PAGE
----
CAA’S Impact on Economy.
India is in the middle of a significant controversy relating to the Citizenship (Amendment) Act (CAA), the subsequent attempt to shift focus of those people with the release of the information of the National Population Register (NPR) and the pending finalisation of the exercise completed in Assam with a view to identify illegal immigrants. India seems to have joined those states which are in the center of observing citizens venting their anger at the policies of their governments by agitating on the streets. The states seem to be all over the World, in the Middle East, Europe, Africa, East Asia and South America.
When these agitations are for diverse reasons, the common thread appears to be reluctance and rigidity of the ruling hierarchy to leave their exalted positions and change. What’s unusual is that while some nations are listening to the will of the people and making some amends, our government seems to be unbending, thus the circle of violence and repression by security agencies proceeds. With the majority in parliament, the political party seems to believe that its ideologies have to be pushed through come what may. Although couched in the robe of parliamentary approval this is being done unilaterally.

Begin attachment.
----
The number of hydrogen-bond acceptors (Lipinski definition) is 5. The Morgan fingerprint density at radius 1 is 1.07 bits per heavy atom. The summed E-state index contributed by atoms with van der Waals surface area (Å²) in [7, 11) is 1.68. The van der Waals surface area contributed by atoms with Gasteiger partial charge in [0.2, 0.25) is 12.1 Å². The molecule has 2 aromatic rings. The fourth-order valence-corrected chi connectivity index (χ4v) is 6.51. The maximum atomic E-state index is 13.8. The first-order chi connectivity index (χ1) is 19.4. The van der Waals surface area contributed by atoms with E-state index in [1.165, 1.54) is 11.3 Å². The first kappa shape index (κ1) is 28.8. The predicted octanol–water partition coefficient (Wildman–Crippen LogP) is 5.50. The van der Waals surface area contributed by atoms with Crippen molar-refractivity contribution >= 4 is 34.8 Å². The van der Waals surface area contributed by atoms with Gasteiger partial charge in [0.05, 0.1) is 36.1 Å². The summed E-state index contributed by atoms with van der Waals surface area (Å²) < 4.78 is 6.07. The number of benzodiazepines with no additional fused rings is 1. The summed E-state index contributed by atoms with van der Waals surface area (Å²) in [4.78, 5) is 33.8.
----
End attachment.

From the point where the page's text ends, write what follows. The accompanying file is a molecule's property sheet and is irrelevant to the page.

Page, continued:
Typically, the opposition is only perfunctorily consulted. These facts are well known and need no elaboration. Wrongs are being sought to be made by blaming the opposition, but there’s not any letup in the agitations. A report suggesting the flip-flop of the government on whether the NRC will be preceded by the NPR or otherwise.
While political leaders have gone on record to state the NRC will precede NPR, the Annual Report of MHA says that NPR is your first step. These saddles that are changing frequently, instead of assuaging the agitators, are having the opposite effect and add to the trust deficit. The Modi Government Should Be Wary of Military Men Talking Politics Though the government has established its own counter-offensive, including mobilising its regional and state satraps, with a view to explain that no citizen of India need fear from losing citizenship due to those policy formulations’, perceptions of the polity are distinct, as lack of trust has taken its toll.